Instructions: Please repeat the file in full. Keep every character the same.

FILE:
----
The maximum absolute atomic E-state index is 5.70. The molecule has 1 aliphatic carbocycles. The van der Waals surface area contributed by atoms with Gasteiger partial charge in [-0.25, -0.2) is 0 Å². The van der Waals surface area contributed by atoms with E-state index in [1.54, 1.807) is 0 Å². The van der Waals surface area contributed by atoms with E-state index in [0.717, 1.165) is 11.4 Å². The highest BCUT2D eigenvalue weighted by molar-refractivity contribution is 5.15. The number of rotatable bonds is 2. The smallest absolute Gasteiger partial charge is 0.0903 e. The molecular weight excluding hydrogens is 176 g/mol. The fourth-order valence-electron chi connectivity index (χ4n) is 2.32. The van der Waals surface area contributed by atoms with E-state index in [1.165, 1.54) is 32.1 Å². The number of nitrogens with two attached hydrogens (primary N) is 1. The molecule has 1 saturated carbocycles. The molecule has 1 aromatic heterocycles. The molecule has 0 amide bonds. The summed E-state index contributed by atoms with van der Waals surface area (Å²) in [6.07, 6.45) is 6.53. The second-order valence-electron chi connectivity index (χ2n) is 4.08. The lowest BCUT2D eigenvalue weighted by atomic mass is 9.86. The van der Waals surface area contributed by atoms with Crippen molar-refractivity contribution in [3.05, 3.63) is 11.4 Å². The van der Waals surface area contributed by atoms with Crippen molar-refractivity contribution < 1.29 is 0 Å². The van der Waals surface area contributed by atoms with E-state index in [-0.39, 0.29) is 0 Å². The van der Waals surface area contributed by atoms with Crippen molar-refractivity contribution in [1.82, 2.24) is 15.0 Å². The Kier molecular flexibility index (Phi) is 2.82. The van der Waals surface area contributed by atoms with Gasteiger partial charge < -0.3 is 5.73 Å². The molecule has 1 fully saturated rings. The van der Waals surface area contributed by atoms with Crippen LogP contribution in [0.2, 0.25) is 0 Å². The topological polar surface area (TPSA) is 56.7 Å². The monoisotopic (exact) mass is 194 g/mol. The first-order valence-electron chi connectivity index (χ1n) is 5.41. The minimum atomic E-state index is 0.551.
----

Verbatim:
The maximum absolute atomic E-state index is 5.70. The molecule has 1 aliphatic carbocycles. The van der Waals surface area contributed by atoms with Gasteiger partial charge in [-0.25, -0.2) is 0 Å². The van der Waals surface area contributed by atoms with E-state index in [1.54, 1.807) is 0 Å². The van der Waals surface area contributed by atoms with E-state index in [0.717, 1.165) is 11.4 Å². The highest BCUT2D eigenvalue weighted by molar-refractivity contribution is 5.15. The number of rotatable bonds is 2. The smallest absolute Gasteiger partial charge is 0.0903 e. The molecular weight excluding hydrogens is 176 g/mol. The fourth-order valence-electron chi connectivity index (χ4n) is 2.32. The van der Waals surface area contributed by atoms with E-state index in [1.165, 1.54) is 32.1 Å². The number of nitrogens with two attached hydrogens (primary N) is 1. The molecule has 1 saturated carbocycles. The molecule has 1 aromatic heterocycles. The molecule has 0 amide bonds. The summed E-state index contributed by atoms with van der Waals surface area (Å²) in [6.07, 6.45) is 6.53. The second-order valence-electron chi connectivity index (χ2n) is 4.08. The lowest BCUT2D eigenvalue weighted by atomic mass is 9.86. The van der Waals surface area contributed by atoms with Crippen molar-refractivity contribution in [3.05, 3.63) is 11.4 Å². The van der Waals surface area contributed by atoms with Crippen molar-refractivity contribution < 1.29 is 0 Å². The van der Waals surface area contributed by atoms with E-state index in [-0.39, 0.29) is 0 Å². The van der Waals surface area contributed by atoms with Crippen molar-refractivity contribution in [1.82, 2.24) is 15.0 Å². The Kier molecular flexibility index (Phi) is 2.82. The van der Waals surface area contributed by atoms with Gasteiger partial charge < -0.3 is 5.73 Å². The molecule has 1 fully saturated rings. The van der Waals surface area contributed by atoms with Crippen LogP contribution in [0.2, 0.25) is 0 Å². The topological polar surface area (TPSA) is 56.7 Å². The monoisotopic (exact) mass is 194 g/mol. The first-order valence-electron chi connectivity index (χ1n) is 5.41. The minimum atomic E-state index is 0.551.